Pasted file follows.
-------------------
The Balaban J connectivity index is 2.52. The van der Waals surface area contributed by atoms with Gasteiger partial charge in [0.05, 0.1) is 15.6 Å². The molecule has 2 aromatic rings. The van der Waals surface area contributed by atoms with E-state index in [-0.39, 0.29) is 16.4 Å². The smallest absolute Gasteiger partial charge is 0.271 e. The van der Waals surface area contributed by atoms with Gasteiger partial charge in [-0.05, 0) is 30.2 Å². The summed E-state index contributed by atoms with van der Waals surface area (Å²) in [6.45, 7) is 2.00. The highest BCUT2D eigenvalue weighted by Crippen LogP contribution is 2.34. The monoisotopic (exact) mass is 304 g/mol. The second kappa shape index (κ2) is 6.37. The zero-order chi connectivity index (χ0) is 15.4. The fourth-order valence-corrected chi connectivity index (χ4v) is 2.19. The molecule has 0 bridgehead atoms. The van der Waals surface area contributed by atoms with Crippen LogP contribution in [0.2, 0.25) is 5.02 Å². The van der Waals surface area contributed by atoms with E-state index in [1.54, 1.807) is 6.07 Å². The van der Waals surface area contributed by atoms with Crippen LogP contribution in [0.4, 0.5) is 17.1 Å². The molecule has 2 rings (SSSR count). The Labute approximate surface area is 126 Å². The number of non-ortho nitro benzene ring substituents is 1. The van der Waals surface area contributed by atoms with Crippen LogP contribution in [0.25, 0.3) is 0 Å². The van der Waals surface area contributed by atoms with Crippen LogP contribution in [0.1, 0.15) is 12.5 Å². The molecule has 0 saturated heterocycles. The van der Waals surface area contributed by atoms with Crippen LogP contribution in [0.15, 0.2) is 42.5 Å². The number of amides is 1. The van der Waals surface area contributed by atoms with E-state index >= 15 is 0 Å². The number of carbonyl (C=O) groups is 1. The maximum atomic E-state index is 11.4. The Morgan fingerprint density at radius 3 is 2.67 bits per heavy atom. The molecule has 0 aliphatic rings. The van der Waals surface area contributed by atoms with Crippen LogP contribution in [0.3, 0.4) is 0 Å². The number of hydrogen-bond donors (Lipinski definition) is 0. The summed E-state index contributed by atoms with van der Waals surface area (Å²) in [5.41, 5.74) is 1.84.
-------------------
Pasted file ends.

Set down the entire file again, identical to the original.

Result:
The Balaban J connectivity index is 2.52. The van der Waals surface area contributed by atoms with Gasteiger partial charge in [0.05, 0.1) is 15.6 Å². The molecule has 2 aromatic rings. The van der Waals surface area contributed by atoms with E-state index in [-0.39, 0.29) is 16.4 Å². The smallest absolute Gasteiger partial charge is 0.271 e. The van der Waals surface area contributed by atoms with Gasteiger partial charge in [-0.05, 0) is 30.2 Å². The summed E-state index contributed by atoms with van der Waals surface area (Å²) in [6.45, 7) is 2.00. The highest BCUT2D eigenvalue weighted by Crippen LogP contribution is 2.34. The monoisotopic (exact) mass is 304 g/mol. The second kappa shape index (κ2) is 6.37. The zero-order chi connectivity index (χ0) is 15.4. The fourth-order valence-corrected chi connectivity index (χ4v) is 2.19. The molecule has 0 bridgehead atoms. The van der Waals surface area contributed by atoms with Crippen LogP contribution in [0.2, 0.25) is 5.02 Å². The van der Waals surface area contributed by atoms with E-state index in [1.54, 1.807) is 6.07 Å². The van der Waals surface area contributed by atoms with Crippen LogP contribution in [0.4, 0.5) is 17.1 Å². The molecule has 2 rings (SSSR count). The Labute approximate surface area is 126 Å². The number of non-ortho nitro benzene ring substituents is 1. The van der Waals surface area contributed by atoms with Crippen LogP contribution in [0.25, 0.3) is 0 Å². The van der Waals surface area contributed by atoms with Crippen LogP contribution in [0.1, 0.15) is 12.5 Å². The molecule has 0 saturated heterocycles. The van der Waals surface area contributed by atoms with Crippen LogP contribution in [0.15, 0.2) is 42.5 Å². The number of amides is 1. The van der Waals surface area contributed by atoms with E-state index >= 15 is 0 Å². The number of carbonyl (C=O) groups is 1. The maximum atomic E-state index is 11.4. The Morgan fingerprint density at radius 3 is 2.67 bits per heavy atom. The molecule has 0 aliphatic rings. The van der Waals surface area contributed by atoms with Crippen LogP contribution in [0.3, 0.4) is 0 Å². The number of hydrogen-bond donors (Lipinski definition) is 0. The summed E-state index contributed by atoms with van der Waals surface area (Å²) in [5.41, 5.74) is 1.84.